With US eq­uity in­dices drop­ping sharply, Trump felt com­pelled to re­act as he sees the stock mar­ket as a ma­jor barom­e­ter of his suc­cess. He tweeted that the trade ne­go­ti­a­tions will last two days, with Vice Pre­mier ac­tu­ally com­ing to the White House on Oct. 11. This, plus his sug­ges­tion that China is of­fer­ing a deal, caused the mar­ket to erase its losses ear­lier in the week.

NBA gets dragged into the US-China trade war, cul­tural war

Even the NBA got dragged into the trade war when Hous­ton GM Daryl Morey tweeted that he was sup­port­ing the HK pro-democ­racy move­ment. Though this Oct. 4 tweet has since been deleted, the back­lash was quick and de­ci­sive. In a mat­ter of days, Hous­ton Rock­ets mer­chan­dise had been re­moved from Chi­nese e-com­merce web­sites and all of its Chi­nese spon­sors had backed out. De­spite Hous­ton’s star player James Har­den try­ing to defuse the sit­u­a­tion by say­ing “We love China,” China re­mained adamant. It be­came clear that this trade war also trans­formed into a cul­tural and ide­o­log­i­cal war. In fact, Trump even ad­mon­ished two NBA coaches for siding with China in­stead of him.

Very sub­stan­tial phase one deal

Fi­nally, the day of reck­on­ing had come. For­tu­nately for in­vestors, Trump had good news. He said the US and China had come to a “very sub­stan­tial phase one deal.” To be writ­ten over the next three weeks, it will ad­dress in­tel­lec­tual prop­erty and fi­nan­cial ser­vices con­cerns, along with pur­chases of $40-50 bil­lion worth of agri­cul­tural prod­ucts by China. Call­ing it a “tremen­dous deal” for farm­ers, he added that once Phase 1 is signed, Phase 2 will “start al­most im­me­di­ately.” In ex­change, Trump is sus­pend­ing the Oct. 15 in­crease in tar­iffs of 25 per­cent to 30 per­cent. How­ever, he left the Dec. 15 tar­iffs on the ta­ble as the sub­ject of ne­go­ti­a­tions in the fu­ture. When asked what changed since April, Trump said that this deal is “big­ger.” When the same ques­tion was posed to Vice Pre­mier Liu He, he sim­ply leaned back and said “co­op­er­a­tion.”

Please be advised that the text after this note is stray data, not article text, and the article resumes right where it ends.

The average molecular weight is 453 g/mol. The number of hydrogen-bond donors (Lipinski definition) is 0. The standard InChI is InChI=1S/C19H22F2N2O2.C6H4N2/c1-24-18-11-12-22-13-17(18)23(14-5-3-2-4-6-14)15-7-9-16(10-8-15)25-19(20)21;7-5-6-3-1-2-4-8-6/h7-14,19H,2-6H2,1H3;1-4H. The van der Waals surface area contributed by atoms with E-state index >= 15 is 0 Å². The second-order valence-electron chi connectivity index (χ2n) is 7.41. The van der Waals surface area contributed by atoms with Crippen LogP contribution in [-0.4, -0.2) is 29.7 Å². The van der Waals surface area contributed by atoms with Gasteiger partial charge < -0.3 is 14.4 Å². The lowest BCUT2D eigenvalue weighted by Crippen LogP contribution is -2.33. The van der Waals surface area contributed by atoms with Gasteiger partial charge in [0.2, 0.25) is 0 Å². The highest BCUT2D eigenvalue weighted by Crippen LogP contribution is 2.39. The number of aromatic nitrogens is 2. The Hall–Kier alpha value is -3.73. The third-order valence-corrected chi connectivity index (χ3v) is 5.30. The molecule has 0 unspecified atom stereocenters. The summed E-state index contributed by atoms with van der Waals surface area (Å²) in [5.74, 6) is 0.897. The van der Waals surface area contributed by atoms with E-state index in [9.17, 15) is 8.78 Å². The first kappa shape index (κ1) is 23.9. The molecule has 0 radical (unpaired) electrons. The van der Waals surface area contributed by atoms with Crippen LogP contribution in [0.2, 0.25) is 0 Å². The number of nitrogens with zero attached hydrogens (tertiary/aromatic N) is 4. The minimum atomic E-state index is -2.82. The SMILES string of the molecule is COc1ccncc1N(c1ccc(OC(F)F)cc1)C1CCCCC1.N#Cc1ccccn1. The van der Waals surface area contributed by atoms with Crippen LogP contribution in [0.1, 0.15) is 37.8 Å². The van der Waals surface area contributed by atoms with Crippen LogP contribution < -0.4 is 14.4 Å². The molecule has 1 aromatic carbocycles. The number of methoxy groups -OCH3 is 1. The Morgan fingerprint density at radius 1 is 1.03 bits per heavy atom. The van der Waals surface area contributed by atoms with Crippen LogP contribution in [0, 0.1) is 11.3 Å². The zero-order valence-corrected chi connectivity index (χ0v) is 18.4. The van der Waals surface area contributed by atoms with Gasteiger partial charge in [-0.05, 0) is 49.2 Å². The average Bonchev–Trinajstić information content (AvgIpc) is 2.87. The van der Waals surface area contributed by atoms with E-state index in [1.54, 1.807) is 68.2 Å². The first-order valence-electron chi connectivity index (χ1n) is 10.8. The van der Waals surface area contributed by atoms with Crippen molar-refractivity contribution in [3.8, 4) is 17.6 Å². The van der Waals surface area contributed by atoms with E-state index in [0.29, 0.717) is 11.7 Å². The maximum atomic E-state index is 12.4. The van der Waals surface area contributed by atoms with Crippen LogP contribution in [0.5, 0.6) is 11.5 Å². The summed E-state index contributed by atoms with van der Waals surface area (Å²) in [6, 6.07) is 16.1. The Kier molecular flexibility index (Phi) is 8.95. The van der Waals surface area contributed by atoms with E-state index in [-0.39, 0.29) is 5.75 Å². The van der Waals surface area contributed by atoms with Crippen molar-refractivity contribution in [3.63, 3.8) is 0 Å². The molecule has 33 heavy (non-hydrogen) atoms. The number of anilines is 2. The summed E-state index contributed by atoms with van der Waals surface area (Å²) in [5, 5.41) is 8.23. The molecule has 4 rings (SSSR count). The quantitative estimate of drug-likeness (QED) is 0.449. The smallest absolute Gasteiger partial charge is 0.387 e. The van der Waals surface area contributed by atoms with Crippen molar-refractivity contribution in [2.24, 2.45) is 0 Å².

Is a trade truce enough?

For­tu­nately, rationalit­y pre­vailed. Fri­day’s truce marks the first sig­nif­i­cant de-es­ca­la­tion of the US-China trade war, which of­fi­cially started on July 6, 2018, 12:00 a.m., East­ern time (see It’s Of­fi­cial — Trade War Be­gins, July 9, 2018). The Dow Jones in­dex rose more than 300 points last Fri­day. This was a big re­lief be­cause the reper­cus­sions of an es­ca­la­tion in the trade war amidst a slow­ing global econ­omy could be cat­a­strophic. Even though this is just a par­tial deal and the de­tails still have to be ironed out, this is at least a step in the right di­rec­tion that caused mar­kets to re­cover. How­ever, the devil is in the de­tails. See­ing how the trade war de­vel­oped in the past year, it may ei­ther re-es­ca­late or im­prove from here. Let us hope that the US and China fol­low through with a mu­tu­ally ben­e­fi­cial Phase One agree­ment that even­tu­ally leads to more de-es­ca­la­tion in the fu­ture. A suc­cess­ful Phase Two agree­ment that ad­dresses ma­jor con­cerns of both sides may lead to a more last­ing re­cov­ery for the global econ­omy and nor­mal­iza­tion of fi­nan­cial mar­kets.

Philequity Man­age­ment is the fund man­ager of the lead­ing mu­tual funds in the Philip­pines. Visit www. philequity.net to learn more about Philequity’s man­aged funds or to view pre­vi­ous ar­ti­cles. For in­quiries or to send feed­back, please call (02) 689-8080 or email ask@ philequity.net.